Vilsack’s spy comments came at exactly the moment when Republican opposition to the warrantless spying -- and other BushCo initiatives -- is mounting, a pattern that has been repeated over and over throughout the Bush presidency. The more resistance to the initiative, the more imperative it is to have a figure with hefty lefty cred come out for it, someone who can raise a thoughtful finger and say, Consider before you automatically condemn our brave commander-in-chief.


Rather than asking the American people if they would approve of wiretapping in order to capture terrorists, pollsters ought to be asking if they’d approve of illegal wiretapping so that Karl Rove can have access to every electronic transaction in America. As to what Herr Rove’s been doing with this stuff for the past four years, use your imagination. And don’t be afraid to think big; Rove certainly isn’t. 


The intelligence industry is currently building facilities to mine the information, organize it, and zero in on key words and phrases. Or names. The new operation, centered in Colorado, will be able to store the electronic equivalent of the Library of Congress every two days. 


A good gray Democrat, Vilsack lacks -- or studiously strives to suppress -- the slightest curiosity about the political possibilities of spying on such an unprecedented scale. 


Milton Mayer, author of They Thought They Were Free: The Germans, 1933-45, describes how it happened under Hitler: 

Hitler got them to a pitch and held them there, screaming at them day in and day out for twelve years. They were uneasy through it all. . . . 

Now I see a little better how Nazism overcame Germany -- not by attack from without or by subversion from within, but with a whoop and a holler. It was what most Germans wanted -- or, under pressure of combined reality and illusion, came to want. They wanted it; they got it; and they liked it. 

I came back home a little afraid for my country, afraid of what it might want, and get, and like, under pressure of combined reality and illusion. I felt -- and feel -- that it was not German Man I had met, but Man. . . .  

If I -- and my countrymen --  ever succumbed to that concatenation of conditions, no Constitution, no laws, no police, and certainly no army would be able to protect us from harm. For there is no harm that anyone else can do to a man that he cannot do to himself, no good that he cannot do if he will. And what was said long ago is true: Nations are made not of oak and rock but of men, and, as the men are, so will the nations be.

Mayer, a Jew, says of the ten Nazis he profiles, “I liked them. I couldn’t help it.” They weren’t at all monstrous. They were just small—that’s how they referred to themselves, as “little men.” The Unitary Executive is talking to the very same little man when he sternly warns the nation that the “plotters and planners” haven’t gone away, and probably never will.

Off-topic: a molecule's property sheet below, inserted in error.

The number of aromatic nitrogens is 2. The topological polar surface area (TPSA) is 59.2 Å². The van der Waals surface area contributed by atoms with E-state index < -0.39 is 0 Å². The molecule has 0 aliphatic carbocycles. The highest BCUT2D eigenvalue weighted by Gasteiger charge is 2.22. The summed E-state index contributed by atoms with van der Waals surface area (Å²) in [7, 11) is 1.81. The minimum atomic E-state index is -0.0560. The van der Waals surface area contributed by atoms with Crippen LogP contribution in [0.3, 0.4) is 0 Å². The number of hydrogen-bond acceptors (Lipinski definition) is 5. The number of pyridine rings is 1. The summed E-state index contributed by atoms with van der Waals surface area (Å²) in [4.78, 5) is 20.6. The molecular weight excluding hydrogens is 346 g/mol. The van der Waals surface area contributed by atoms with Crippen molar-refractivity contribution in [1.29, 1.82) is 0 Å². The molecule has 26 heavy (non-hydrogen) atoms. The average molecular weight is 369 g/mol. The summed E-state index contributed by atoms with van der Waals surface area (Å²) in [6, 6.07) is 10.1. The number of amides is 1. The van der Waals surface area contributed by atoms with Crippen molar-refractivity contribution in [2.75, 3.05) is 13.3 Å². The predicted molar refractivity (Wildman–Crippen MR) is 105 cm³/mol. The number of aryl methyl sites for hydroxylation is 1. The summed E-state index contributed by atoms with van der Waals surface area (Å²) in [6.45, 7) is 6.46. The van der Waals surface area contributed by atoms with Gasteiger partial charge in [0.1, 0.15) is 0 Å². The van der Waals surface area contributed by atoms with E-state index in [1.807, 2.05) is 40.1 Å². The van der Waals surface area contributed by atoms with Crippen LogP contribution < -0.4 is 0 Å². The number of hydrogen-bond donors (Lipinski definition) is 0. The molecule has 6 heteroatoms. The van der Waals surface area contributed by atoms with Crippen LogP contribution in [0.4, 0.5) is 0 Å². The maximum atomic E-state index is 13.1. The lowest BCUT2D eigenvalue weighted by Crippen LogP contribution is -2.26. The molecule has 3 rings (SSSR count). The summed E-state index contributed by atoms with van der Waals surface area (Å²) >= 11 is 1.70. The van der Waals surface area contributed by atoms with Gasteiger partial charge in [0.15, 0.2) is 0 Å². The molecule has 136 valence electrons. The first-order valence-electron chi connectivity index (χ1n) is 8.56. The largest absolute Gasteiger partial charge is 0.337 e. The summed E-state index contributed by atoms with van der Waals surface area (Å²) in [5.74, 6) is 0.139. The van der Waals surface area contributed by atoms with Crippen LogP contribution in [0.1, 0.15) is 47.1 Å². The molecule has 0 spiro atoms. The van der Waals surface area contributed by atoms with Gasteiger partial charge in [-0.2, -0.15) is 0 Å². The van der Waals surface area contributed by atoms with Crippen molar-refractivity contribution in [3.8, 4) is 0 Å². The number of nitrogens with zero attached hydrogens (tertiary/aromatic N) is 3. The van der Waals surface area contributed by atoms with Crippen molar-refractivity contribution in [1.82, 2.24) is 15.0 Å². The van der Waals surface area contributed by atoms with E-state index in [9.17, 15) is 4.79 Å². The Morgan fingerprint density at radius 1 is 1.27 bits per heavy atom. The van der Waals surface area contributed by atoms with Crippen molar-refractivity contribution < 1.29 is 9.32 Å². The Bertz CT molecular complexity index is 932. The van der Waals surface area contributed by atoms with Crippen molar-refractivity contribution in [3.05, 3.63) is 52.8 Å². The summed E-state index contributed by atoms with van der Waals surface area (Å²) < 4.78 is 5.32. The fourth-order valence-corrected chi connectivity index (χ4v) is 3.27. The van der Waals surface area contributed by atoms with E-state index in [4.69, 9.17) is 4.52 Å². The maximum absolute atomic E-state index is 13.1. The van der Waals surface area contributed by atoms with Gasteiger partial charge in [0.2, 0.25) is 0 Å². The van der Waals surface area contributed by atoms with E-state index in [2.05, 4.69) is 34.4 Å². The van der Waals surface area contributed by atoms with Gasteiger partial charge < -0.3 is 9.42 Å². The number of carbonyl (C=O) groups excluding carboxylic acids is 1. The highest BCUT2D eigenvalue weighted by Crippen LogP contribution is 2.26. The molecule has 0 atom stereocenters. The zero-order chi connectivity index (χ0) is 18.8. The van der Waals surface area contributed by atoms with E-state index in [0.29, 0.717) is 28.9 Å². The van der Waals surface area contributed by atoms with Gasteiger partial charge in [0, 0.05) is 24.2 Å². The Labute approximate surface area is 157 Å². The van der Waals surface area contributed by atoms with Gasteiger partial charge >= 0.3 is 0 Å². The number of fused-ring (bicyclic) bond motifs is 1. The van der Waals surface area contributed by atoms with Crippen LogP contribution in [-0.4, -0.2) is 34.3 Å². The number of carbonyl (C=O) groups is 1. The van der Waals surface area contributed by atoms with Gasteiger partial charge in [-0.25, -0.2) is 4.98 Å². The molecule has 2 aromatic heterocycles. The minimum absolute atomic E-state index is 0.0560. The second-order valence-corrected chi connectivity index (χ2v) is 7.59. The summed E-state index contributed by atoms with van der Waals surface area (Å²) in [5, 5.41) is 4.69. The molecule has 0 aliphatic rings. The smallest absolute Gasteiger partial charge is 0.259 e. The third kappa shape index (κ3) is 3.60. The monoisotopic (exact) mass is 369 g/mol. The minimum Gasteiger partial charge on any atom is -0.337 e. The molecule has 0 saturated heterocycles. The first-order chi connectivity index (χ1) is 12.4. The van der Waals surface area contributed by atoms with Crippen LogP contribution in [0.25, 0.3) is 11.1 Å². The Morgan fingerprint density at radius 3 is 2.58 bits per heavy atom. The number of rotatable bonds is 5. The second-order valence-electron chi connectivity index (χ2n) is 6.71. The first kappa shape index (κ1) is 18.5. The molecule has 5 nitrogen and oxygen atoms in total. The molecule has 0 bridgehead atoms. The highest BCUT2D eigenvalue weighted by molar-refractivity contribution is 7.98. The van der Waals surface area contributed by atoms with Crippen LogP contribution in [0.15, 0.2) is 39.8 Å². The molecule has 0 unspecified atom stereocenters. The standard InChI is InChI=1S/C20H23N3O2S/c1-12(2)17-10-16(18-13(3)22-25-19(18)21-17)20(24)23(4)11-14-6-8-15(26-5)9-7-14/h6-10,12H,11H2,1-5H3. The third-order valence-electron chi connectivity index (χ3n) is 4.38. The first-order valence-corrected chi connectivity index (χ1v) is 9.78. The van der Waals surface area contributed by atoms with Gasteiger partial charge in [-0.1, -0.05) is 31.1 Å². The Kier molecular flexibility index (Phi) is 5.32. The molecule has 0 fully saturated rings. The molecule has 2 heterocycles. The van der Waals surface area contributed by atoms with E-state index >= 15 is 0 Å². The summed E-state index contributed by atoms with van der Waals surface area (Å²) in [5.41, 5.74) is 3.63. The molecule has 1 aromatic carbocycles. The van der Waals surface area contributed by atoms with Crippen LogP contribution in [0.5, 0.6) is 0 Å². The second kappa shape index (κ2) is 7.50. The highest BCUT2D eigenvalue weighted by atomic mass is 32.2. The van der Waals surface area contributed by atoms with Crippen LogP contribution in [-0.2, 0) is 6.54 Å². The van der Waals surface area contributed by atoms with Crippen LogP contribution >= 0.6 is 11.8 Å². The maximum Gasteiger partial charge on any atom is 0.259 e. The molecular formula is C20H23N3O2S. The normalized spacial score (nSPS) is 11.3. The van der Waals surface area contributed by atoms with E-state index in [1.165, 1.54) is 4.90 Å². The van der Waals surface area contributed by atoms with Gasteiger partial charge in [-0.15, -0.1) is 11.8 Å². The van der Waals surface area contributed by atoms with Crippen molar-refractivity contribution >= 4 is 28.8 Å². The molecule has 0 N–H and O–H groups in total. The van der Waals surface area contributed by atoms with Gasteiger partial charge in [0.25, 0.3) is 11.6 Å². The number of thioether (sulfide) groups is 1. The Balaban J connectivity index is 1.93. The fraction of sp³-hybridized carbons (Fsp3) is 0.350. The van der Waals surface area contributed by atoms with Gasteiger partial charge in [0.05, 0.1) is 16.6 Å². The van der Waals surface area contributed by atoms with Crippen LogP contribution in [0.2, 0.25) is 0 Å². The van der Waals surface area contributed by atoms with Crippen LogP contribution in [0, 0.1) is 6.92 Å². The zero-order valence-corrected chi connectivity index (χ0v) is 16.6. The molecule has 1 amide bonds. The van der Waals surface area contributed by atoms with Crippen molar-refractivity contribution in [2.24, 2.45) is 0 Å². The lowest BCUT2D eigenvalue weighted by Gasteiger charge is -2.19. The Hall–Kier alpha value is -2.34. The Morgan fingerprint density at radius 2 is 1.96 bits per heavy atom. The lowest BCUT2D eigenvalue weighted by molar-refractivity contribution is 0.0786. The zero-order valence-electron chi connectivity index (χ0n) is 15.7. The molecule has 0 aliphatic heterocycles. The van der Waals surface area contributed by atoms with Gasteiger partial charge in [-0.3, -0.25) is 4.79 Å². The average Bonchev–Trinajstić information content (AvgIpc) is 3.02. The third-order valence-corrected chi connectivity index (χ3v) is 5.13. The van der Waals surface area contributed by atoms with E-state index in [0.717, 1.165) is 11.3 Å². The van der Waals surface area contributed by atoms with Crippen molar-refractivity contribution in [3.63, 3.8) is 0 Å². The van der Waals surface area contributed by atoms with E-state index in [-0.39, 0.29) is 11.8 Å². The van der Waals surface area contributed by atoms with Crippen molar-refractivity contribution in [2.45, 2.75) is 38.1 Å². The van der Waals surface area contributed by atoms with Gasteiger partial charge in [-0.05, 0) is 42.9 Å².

It makes my skin crawl to watch Bush spin bogus stories about preventing an attack on the “Liberty” (actually Library) Tower in Los Angeles, wondering if the trick will work again. Kristol is right about paranoid liberals. I am starting to have truly lurid suspicions about what BushCo have done, and what they’re capable of.  


Strangely enough, it’s only the left that prohibits any account of conspiracy in the ordinary workings of the world, even though it is the left that lost an entire generation of visionary activists to political assassination in the sixties. 


Coretta Scott King’s death last week was an uncontrollable whiff of 1968, the smell of cities on fire from coast to coast: both Martin and Bobby. Spying and political assassination; wiretapping and cold-blooded murder: could there conceivably be a connection? Unlike Jackie O, who merely whisked her children away from the good ole USA to Greece and the protection of an international business magnate with more money than God, Mrs. King said publicly that she and her family did not believe James Earl Ray killed her husband.




Now imagine what we’re going to do without the vote


The sooner we face the truth, the better. When we are finally able to digest the fact we have lost the vote, it will become obvious that we have to take a page from the Greens and concentrate on the corporations. If and when the sleeping giant wakes, we have to make damn sure John and Jane Q. Public know who to blame. We need to channel that energy, and we better start now. But I’m betting that on that fateful day, Dems and Rethugs will be able to agree on one very important thing: big money is behind all of it.  


We need to take to heart the Cree prophecy sent to me by a new Green friend: 


Only after the last tree has been cut down
Only after the last river has been poisoned
Only after the last fish has been caught
Then you will find out that money cannot be eaten


Patricia Goldsmith is a member of Long Island Media Watch, a grassroots free media and democracy watchdog group. She can be reached at: plgoldsmith@optonline.net.